Weber, a pork producer from Dysart, Iowa, and CEO Neil Dierks,
who met with USDA's general counsel and reiterated the pork
industry's objection to any settlement, there was no indication where
the agency stands on the case. "We're concerned that even though
USDA has a very strong legal position, it isn't defending a contract
it approved," said Weber. "We're concerned that it already
has thrown in the towel."
More of NPPC's concerns about the dealings between USDA and HSUS are available
We are pleased to
Farmers & Ranchers Mutual Insurance Company as
a regular sponsor of our daily update. On both the state and national
levels, full-time staff members serve as a "watchdog" for
family agriculture producers, mutual insurance company members and
life company members.
Click here to go
to their AFR website to learn more about their efforts
to serve rural America!
Helps Cattle Producers React to Trends in Food Business
Everyday- consumers' eating behaviors are evolving and those
behaviors create trends that the food business has to consider and
respond to. This was a topic that was covered by the founder and CEO
of Encore Food Solutions, Paul
Heinrich, at the 2016 Cattlemen's Day hosted recently
by Kansas State University.
One example of a food trend that is not based on science, but sounds
"back to nature" is how good of a product is grass fed
beef. Heinrich says that consumer beliefs about grass fed beef are
often off base from reality.
The food industry consultant says that cattle producers should make
the effort to keep up with the current thinking of today's consumers,
especially younger adults- as he believes that knowing, and then
responding to what consumers are thinking is how cattlemen and
cattlewomen educating should address current trends.
Paul Heinrich is our guest on the Beef Buzz- read more and listen to
his thoughts about staying up with what is driving consumers these
days by clicking
to Have the Latest Energy News Delivered to Your Inbox Daily?
broadcast journalist Jerry
Bohnen has spent years learning and understanding how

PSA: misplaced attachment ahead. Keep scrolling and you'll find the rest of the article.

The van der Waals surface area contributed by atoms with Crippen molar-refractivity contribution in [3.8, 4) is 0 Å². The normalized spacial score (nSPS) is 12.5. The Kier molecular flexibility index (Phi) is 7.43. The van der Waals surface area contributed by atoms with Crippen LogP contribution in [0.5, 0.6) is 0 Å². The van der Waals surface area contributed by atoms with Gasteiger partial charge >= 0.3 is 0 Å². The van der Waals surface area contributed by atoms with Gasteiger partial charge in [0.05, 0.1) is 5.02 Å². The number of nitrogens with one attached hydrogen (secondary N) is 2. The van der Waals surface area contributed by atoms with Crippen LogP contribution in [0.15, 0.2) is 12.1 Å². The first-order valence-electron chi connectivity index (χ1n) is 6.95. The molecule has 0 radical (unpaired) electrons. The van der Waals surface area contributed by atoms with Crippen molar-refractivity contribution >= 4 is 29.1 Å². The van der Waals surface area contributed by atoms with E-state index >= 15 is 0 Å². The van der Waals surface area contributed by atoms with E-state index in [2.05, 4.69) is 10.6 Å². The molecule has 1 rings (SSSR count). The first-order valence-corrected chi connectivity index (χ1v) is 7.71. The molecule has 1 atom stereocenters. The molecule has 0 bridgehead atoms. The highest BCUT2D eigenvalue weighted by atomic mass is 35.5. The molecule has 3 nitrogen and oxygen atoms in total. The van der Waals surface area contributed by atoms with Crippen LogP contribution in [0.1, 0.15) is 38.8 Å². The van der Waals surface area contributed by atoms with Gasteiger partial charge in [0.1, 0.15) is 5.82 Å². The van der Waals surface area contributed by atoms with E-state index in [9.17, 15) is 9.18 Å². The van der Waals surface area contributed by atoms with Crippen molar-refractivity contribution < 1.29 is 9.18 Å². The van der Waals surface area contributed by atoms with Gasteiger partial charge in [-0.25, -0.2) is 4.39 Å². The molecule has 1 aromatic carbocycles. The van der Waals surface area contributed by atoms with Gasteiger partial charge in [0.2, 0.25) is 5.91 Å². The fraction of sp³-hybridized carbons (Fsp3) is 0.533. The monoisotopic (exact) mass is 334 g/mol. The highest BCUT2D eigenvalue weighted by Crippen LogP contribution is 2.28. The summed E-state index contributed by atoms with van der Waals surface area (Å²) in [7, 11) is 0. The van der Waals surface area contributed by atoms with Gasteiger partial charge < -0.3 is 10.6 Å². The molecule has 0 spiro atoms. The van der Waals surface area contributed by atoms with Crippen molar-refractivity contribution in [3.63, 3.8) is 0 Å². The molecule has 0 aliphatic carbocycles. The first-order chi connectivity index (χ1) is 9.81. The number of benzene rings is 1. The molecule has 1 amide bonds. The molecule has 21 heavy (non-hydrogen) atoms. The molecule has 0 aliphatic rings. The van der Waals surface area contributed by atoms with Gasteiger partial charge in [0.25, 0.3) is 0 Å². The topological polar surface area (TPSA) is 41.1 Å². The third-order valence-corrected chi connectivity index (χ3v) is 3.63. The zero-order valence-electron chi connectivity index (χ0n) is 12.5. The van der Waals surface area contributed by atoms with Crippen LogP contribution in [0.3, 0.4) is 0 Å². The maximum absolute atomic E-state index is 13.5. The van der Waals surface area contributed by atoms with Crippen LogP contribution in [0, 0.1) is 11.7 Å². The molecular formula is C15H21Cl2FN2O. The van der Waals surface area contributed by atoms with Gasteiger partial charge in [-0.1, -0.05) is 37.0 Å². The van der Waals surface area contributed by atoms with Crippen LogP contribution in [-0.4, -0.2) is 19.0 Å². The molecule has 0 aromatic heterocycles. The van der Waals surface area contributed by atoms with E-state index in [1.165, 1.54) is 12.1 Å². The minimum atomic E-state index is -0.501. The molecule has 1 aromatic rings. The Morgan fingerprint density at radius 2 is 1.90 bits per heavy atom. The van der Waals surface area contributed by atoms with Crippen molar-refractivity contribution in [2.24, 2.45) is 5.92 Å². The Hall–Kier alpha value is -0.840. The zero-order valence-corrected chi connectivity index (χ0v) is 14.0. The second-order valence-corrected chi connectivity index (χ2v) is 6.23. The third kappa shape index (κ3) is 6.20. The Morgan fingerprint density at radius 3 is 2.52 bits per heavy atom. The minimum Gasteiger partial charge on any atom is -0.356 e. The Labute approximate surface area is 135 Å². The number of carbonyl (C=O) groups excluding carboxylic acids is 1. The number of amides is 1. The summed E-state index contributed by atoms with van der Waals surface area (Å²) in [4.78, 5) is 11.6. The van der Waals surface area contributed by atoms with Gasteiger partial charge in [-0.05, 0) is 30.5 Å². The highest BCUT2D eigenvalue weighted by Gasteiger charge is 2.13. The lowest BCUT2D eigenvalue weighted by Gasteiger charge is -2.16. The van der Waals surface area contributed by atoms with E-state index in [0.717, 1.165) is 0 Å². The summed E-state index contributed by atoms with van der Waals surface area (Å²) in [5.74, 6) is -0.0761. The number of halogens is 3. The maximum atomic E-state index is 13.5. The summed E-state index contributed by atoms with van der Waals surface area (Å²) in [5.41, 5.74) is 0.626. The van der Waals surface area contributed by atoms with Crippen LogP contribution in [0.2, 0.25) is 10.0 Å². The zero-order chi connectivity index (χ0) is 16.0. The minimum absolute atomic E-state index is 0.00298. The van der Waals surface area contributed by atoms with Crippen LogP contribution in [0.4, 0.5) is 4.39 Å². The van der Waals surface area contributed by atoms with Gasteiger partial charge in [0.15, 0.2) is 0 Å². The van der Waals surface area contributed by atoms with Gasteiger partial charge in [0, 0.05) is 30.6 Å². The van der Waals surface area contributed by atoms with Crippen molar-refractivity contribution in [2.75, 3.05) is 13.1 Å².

to cover the energy business here in the southern plains- Click here to
subscribe to his daily update of top Energy News.
Land Grants in the Region
to Study Ag Sustainability in the Eight States that Sit on Top of the
For more than 80 years, the Ogallala
Aquifer, the largest freshwater aquifer in the world,
has been the main source of agricultural and public water for the
Texas Panhandle, western Oklahoma, western Kansas and parts of five
other states in the Great Plains.
Now, researchers from the leading land grant schools in the region
will play an important role within a U.S. Department of
Agriculture-National Institute of Food and Agriculture-funded
university consortium to address agricultural sustainability on the
aquifer. More than 90 percent of the water pumped from the Ogallala
Aquifer is used for irrigated agriculture.
The consortium, led by Colorado
State University and includes Oklahoma State University,
University and five other universities as well as
USDA's Agricultural Research Service, has been awarded a USDA Water
for Agriculture Challenge Area Coordinated Agriculture Project grant
that will provide $10 million over four years for innovative research
and extension activities to address water challenges in the Ogallala
here to read more about these research efforts to help maintain
the viability of high plains agriculture in the Ogallala region.
This N That- Superior
Livestock Offering 27,300 Head Tomorrow and One Man's Worries About
Every other Friday, the folks at Superior Livestock hold their
regular Feeder Cattle online auction- and they have over 27,000 ready
to sell tomorrow, starting at 8:00 AM central.
Included in the totals this week:
7,700 Yearling Steers, 4,800 Yearling Heifers, 9,900 Weaned Calves
and 3,200 Calves on Cows
Call Superior if you have questions about how to buy or sell- that
number is 800-422-2117.
here for the webpage with more details about tomrrow's sale.
As various companies continue to cave to Vermont over their GMO
labeling law that kicks in July first- this in the vacuum of Senate's
failure to move forward with a national labeling response- there are
also concerns by some folks over organic foods found in stores today.
Plant Pathologist Dr.
Steve Savage writes in Forbes on his problems with
organic- he says "I don't buy organic foods. In fact I
specifically avoid doing so. It's not my place to tell anyone else
what to do, but I'd like to lay out three, seriously considered
factors that have shaped my personal stance on organic:
confidence that we are safe buying "conventional"
that some of the best farming practices from an environmental
perspective are not always allowed or practical under the
ethical problem with the tactics that some organic advocates and
marketers employ which seriously misrepresents their
You can read his entire opinion piece at the Forbes
website by clicking
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& Ranchers, Stillwater Milling Company, Oklahoma AgCredit, the Oklahoma Cattlemens